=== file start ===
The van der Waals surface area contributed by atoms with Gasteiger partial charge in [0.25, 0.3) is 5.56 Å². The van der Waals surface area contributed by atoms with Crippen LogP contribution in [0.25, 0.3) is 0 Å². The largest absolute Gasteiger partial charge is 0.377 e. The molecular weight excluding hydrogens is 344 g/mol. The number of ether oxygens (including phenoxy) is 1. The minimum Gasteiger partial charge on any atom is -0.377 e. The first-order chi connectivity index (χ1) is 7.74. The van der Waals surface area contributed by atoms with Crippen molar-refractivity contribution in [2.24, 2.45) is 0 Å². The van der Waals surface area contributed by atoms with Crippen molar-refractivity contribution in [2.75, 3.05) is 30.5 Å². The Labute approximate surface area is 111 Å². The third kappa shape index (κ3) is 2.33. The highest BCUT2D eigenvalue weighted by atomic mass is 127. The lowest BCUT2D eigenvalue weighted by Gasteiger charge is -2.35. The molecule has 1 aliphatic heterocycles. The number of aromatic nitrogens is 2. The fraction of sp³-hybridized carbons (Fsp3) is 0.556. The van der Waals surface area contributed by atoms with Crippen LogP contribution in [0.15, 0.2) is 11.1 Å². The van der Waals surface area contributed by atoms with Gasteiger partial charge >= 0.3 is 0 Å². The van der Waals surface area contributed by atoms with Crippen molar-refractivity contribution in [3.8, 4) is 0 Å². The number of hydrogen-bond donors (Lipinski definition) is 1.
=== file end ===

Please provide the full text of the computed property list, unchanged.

The van der Waals surface area contributed by atoms with Gasteiger partial charge in [0.25, 0.3) is 5.56 Å². The van der Waals surface area contributed by atoms with Crippen LogP contribution in [0.25, 0.3) is 0 Å². The largest absolute Gasteiger partial charge is 0.377 e. The molecular weight excluding hydrogens is 344 g/mol. The number of ether oxygens (including phenoxy) is 1. The minimum Gasteiger partial charge on any atom is -0.377 e. The first-order chi connectivity index (χ1) is 7.74. The van der Waals surface area contributed by atoms with Crippen molar-refractivity contribution in [2.24, 2.45) is 0 Å². The van der Waals surface area contributed by atoms with Crippen molar-refractivity contribution in [2.75, 3.05) is 30.5 Å². The Labute approximate surface area is 111 Å². The third kappa shape index (κ3) is 2.33. The highest BCUT2D eigenvalue weighted by atomic mass is 127. The lowest BCUT2D eigenvalue weighted by Gasteiger charge is -2.35. The molecule has 1 aliphatic heterocycles. The number of aromatic nitrogens is 2. The fraction of sp³-hybridized carbons (Fsp3) is 0.556. The van der Waals surface area contributed by atoms with Crippen LogP contribution in [0.15, 0.2) is 11.1 Å². The van der Waals surface area contributed by atoms with Gasteiger partial charge >= 0.3 is 0 Å². The van der Waals surface area contributed by atoms with Crippen molar-refractivity contribution in [3.8, 4) is 0 Å². The number of hydrogen-bond donors (Lipinski definition) is 1.